Crwys wrote it. Now the words decay.
Come, seals! Take his grinding wheel away.
Let poets turn in to a Black Mountains mill
That can grind grist and won’t stop still,
Ellywe’s wet footprints on the café floor
And queues in the sluice by an open door.
Rob and Liz, Arwyn, Nicola, Gez and Jan,
Bolt and join, timber, rhythm, steel and plan,
Here turn the cogs of Brycheiniog’s rise
Like leavened loaves with spiral eyes.
Who wants a bite? The wheel turns now
With influx from Rhos Dirion’s brow.
In May 2011 an old ruined water mill in the town of Talgarth in Brycheiniog was renovated after sixty years of neglect. With financial support from a range of sources, a community venture succeeded in reviving the mill and adding to it an eco-friendly café and a bustling bakery.
The wheel turns with water from river Ellywe, which was presumably named after Ellyw, patron saint of Llanellyw in the hills east of Talgarth (or vice versa). The source of the river lies in an area of moorland in the Black Mountains called Rhos Dirion.
This poem (written at the request of the architects) is an English adaptation of a Welsh poem commissioned by the National Eisteddfod in Carmarthenshire, 2014. Whereas commissioning responses by a resident poet to the art pieces at the Eisteddfod is now a well-established tradition, this was the first year a poet was appointed in connection with the prize for architecture. I composed the original poem following a visit to the mill at Talgarth (designed by Hoole and Walmsley Architects), where I received a warm welcome and met a number of people who work there (many of whom do so voluntarily). Their community spirit moved me to include their names in the poem.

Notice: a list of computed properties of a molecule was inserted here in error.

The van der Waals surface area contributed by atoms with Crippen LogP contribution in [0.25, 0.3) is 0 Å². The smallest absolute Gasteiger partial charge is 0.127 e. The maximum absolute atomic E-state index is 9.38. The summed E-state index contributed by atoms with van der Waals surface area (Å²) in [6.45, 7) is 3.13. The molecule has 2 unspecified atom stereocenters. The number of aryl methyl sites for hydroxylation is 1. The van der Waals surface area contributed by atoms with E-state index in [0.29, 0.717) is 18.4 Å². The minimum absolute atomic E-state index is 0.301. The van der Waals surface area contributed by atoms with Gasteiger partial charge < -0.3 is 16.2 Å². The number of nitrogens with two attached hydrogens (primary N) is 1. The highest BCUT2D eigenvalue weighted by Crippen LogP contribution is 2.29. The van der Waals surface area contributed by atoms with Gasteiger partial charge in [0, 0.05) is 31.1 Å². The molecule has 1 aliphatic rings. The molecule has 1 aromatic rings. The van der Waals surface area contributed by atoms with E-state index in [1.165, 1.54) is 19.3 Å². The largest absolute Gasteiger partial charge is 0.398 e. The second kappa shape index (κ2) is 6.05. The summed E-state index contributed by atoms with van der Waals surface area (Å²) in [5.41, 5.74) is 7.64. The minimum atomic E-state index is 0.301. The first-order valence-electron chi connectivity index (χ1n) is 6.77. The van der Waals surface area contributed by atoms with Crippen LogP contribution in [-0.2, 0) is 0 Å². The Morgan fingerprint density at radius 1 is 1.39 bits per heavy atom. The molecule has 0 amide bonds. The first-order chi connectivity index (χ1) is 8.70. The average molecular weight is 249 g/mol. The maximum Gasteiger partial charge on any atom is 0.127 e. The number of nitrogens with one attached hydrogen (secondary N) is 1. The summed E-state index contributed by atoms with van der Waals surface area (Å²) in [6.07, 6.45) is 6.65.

The most famous mill in the Welsh language is the ruined mill of Tre-fin, about which Crwys (1875-1968) wrote a well-known and rather sentimental poem whose dreary influence must surely now, by way of the success of Talgarth Mill, be much diminished!
I also visited as part of the commission some five other buildings of note that had been short-listed for the Gold Medal for Architecture, responding in verse to each in turn. All these poems are available in Welsh:
Stormy Castle, Bro Gŵyr
Old Farm Mews, Dinas Powys (link on its way)
New Barn, Dre-fach Felindre (link on its way)
Capel Galilea, Llanilltur Fawr
Y Ffwrnes, Llanelli (link on its way)
One other poem is available in English:
Stormy Castle, Gower
Clicia fan hyn i weld fersiwn Cymraeg o'r gerdd hon.